When Loneliness Meets Self-Isolation

A Warning and an Opportunity Amidst the Coronavirus

The COVID-19 pandemic has brought the world to a halt in many ways, including schools closing indefinitely, workplaces going to a remote model, and entertainment venues shuttering and church services postponed.

For the most part, we all seem to agree this is the best form of responsible citizenship and ultimately attacking the virus—despite economic fallout risks.

A new term to many of us but now common to everyday language has emerged: “self-isolation.” We’ve agreed to stay home, not congregate and not be communal on purpose in the hopes of squelching the life of COVID-19 and shortening its time among us, resulting in saving lives.

However, this current health crisis meets us in the midst of a mental and emotional health crisis—loneliness.

According to Cigna, nearly half of Americans report sometimes or always feeling alone. In fact, only half of Americans report having meaningful in-person social interactions, such as having an extended conversation with a friend or spending time with family on a daily basis.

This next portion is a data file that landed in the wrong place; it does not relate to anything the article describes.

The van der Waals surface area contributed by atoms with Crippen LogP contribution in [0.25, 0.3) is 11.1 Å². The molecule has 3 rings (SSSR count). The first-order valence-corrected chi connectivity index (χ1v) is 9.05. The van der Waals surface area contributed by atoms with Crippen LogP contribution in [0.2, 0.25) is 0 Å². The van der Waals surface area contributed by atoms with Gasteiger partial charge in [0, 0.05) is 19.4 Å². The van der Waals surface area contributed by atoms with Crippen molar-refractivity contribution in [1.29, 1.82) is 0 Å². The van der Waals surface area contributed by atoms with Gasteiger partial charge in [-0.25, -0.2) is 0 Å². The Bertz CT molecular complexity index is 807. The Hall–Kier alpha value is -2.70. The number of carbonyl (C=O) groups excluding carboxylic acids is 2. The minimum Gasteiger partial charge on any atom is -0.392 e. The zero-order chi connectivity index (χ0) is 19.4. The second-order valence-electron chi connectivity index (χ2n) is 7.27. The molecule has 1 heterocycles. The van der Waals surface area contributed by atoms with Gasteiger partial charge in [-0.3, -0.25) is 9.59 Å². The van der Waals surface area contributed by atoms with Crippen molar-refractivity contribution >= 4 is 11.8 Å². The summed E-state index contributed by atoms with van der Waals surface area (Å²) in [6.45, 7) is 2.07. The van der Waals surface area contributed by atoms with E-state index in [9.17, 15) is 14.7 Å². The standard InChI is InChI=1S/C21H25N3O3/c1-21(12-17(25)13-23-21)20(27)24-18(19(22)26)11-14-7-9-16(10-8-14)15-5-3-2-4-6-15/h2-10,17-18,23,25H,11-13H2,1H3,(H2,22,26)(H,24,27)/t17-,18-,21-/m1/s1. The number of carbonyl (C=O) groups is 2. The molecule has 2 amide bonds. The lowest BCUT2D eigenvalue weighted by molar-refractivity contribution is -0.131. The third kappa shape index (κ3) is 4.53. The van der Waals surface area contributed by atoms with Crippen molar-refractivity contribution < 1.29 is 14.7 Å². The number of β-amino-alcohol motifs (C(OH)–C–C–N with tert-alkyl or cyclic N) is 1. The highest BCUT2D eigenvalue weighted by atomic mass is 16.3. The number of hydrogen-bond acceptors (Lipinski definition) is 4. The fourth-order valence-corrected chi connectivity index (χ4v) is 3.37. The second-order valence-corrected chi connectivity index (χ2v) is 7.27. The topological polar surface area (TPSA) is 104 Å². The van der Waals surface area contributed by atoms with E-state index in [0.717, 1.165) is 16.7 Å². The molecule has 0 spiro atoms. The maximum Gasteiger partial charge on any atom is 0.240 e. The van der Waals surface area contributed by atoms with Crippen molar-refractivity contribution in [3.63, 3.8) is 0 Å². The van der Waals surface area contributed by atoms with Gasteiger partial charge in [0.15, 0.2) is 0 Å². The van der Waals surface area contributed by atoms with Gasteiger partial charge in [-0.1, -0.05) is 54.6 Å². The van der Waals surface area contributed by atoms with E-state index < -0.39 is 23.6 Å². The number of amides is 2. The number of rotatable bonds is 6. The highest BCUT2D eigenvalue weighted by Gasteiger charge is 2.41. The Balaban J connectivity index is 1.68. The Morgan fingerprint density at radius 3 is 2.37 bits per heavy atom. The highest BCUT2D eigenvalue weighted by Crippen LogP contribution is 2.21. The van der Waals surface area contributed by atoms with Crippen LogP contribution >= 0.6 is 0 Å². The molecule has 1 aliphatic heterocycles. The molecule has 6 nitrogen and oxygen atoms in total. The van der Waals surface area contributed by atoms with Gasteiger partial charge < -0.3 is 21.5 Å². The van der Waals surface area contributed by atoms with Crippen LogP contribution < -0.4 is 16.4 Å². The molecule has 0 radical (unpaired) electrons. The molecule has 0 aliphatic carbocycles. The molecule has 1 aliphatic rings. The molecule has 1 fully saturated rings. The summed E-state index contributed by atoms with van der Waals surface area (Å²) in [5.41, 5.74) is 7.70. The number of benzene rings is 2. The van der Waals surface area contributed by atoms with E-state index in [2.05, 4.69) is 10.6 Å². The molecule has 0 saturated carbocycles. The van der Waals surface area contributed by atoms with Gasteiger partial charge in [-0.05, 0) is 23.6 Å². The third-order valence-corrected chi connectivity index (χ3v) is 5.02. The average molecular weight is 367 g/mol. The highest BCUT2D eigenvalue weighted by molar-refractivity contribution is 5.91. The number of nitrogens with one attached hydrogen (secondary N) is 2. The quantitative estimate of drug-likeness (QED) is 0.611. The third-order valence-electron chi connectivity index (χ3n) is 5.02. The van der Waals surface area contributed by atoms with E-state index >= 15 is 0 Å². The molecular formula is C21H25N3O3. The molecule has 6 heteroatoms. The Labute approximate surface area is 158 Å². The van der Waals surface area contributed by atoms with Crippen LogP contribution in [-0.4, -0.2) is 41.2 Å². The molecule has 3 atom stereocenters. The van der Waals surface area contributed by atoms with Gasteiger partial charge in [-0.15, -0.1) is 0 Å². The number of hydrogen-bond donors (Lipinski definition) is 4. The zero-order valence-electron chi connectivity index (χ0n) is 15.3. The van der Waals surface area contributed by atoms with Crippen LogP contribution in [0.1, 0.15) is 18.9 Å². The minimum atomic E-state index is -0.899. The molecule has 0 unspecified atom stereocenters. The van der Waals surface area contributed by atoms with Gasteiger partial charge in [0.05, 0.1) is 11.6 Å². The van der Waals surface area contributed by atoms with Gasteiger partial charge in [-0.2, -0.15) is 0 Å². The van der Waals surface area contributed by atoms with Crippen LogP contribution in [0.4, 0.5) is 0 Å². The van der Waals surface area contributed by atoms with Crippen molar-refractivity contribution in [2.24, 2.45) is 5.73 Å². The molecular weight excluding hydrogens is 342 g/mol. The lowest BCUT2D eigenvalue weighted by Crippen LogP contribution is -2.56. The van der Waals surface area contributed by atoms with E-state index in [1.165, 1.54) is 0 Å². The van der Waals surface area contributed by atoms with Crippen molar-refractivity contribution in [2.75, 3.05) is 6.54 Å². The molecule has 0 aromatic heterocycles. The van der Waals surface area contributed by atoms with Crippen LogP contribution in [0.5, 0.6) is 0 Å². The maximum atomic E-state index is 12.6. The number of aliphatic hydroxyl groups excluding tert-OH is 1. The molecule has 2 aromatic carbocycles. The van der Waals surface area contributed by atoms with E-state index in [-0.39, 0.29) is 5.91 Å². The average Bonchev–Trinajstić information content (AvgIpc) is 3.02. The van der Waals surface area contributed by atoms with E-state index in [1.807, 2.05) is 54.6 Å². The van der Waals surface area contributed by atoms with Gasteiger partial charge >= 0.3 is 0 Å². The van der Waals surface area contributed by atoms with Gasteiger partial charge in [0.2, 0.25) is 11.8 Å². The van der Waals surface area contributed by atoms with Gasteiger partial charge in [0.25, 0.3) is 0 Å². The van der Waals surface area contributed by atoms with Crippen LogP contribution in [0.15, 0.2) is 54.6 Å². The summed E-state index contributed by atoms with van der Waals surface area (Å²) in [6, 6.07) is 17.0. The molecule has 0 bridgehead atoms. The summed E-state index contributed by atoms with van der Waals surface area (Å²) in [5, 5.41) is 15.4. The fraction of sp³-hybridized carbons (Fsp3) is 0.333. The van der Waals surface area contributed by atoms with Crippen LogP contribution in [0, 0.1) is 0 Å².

This study includes all generations, but, Generation Z is the loneliest generation of all of them. It should be noted that the loneliness crisis is not just an American problem to address. Our friends in the UK appointed a Minister of Loneliness to address the mounting issues they are experiencing.

One study equates loneliness to smoking 15 cigarettes daily, making it not just a mental and emotional health issue, but a physical one as well.

In light of being faced with the inevitable social distancing and self-isolation due to COVID-19 and intermingling with the already lonely condition of our world, we would be wise to be mindful of the risks and potential rewards during this indefinite amount …

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